In January, a report from the Environmental Audit Committee concluded that tidal range and tidal stream energy should play a key role in the UK’s plans for clean energy, and improved energy security. Due to the ongoing energy crisis, any way of generating sustainable and reliable energy should be explored.
The UK has huge tidal energy potential, being surrounded on all sides by the ocean. But how does tidal energy work? And can it help us meet our energy needs?
Tidal range generation involves building a barrage across a river, or a lagoon in a bay, and then using the tides to create a difference in water levels on each side. This difference stores up potential energy, and then the water is allowed through, spinning turbines to generate power.
The bigger the difference between water levels on each side, the bigger the amount of potential energy, the faster the turbines go, and the more energy is generated.
Tidal range projects are deployed in shallow waters, with many areas around the UK coastline and in rivers being suitable for development.
Tidal stream involves installing giant turbines on the bed of a river or the sea and capturing kinetic energy as the water spins the turbine, similar in principle to wind energy.
Since water is denser than air, you can get more power at less speed, making it in some ways more efficient than wind power.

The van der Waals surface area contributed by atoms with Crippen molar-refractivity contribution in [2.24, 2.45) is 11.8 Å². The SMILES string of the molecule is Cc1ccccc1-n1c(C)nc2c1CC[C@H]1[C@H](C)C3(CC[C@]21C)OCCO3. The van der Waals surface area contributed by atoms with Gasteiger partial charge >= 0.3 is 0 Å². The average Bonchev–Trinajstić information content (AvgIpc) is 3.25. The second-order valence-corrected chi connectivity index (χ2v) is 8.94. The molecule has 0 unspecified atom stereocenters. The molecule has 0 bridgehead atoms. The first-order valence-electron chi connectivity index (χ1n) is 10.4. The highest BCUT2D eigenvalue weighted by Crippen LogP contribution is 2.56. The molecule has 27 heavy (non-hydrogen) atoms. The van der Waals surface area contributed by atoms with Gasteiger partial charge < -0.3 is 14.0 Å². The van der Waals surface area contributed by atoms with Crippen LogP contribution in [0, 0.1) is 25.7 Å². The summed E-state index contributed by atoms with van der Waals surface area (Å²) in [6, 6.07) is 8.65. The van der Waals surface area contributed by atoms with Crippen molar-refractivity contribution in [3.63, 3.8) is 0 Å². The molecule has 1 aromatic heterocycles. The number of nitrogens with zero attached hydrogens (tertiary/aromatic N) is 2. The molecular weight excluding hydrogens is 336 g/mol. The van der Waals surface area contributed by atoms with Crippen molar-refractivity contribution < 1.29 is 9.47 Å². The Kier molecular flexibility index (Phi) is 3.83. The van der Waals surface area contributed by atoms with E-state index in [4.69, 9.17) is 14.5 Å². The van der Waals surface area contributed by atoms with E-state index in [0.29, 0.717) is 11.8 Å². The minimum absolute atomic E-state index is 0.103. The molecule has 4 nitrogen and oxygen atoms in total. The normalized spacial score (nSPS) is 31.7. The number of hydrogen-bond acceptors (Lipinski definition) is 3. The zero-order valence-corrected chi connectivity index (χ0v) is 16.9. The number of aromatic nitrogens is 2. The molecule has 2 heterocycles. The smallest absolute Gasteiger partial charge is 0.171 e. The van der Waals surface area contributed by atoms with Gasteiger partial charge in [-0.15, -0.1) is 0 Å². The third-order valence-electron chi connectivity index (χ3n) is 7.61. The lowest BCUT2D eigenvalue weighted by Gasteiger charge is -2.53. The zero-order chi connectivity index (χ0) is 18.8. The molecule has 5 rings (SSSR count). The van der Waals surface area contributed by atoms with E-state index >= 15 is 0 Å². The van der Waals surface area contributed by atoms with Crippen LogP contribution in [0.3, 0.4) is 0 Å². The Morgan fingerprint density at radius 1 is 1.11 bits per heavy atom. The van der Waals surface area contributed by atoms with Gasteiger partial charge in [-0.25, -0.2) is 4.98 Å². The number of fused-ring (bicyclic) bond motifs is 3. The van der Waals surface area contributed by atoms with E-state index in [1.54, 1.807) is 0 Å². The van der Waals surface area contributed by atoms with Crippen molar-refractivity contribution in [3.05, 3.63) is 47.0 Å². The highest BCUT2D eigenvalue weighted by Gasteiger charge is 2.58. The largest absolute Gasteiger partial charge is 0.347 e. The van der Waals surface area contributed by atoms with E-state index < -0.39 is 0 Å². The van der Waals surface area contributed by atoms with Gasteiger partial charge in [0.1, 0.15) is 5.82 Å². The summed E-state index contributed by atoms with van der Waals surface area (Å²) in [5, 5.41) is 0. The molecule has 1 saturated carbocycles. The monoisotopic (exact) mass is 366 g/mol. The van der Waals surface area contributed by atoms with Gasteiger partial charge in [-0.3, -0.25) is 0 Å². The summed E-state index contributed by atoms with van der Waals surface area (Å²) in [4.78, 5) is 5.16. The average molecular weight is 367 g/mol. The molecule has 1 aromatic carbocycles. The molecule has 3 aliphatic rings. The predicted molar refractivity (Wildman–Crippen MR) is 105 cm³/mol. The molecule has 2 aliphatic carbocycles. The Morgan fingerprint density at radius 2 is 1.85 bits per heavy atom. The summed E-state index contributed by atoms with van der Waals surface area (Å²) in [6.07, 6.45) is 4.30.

Tidal stream technology requires around 34 meters of water or more to be deployed in, and requires a high tidal current and high velocity in order to turn the blades at enough speed to generate energy reliably, so it isn’t possible to install everywhere.
But between these two types of technology, there is ample opportunity for energy to be generated around the UK’s coastline, as well as through rivers across the country.
Power generators on this scale aren’t easy to build. Building anything underwater is difficult at the best of times, and energy infrastructure like this would have to be incredibly sturdy and resilient to ensure it would remain functional for decades at a time.
Tidal range generators can take up to ten years to build. But once one is built and functioning at a high level, it can have a similar or even greater energy output to a nuclear reactor, with none of the risk of pollution.
So if multiple tidal range generators were built over the next 20 years, we would see our energy supply increase dramatically, which would have numerous other positive effects on our society and economy.
Perhaps the most important impact of having more tidal power would be the price of energy falling. The more energy we have, the less it needs to cost. We would no longer need to import energy, leading to further savings.
As we continue to move away from fossil fuels and generate sustainable energy on an ever-greater scale, the cost of energy should only get lower.
The energy crisis has shown that energy is not infinite. It’s something we have to generate, store, and transfer around the world. Having a greater ability to generate our own energy, without having to import it, would make a huge difference to the UK’s energy grid ensuring energy for everyone.
Tidal power will play a big part in the future of UK energy. It has the potential to help us escape the energy crisis, lower the cost of electricity, and secure reliable, clean energy for years to come.
Read more about why it’s so important that we develop renewable energy, or learn about the impact of the energy crisis on fossil fuels.
The energy crisis is having an impact on almost every industry around the world. You can’t have an industry without ener...Read full blog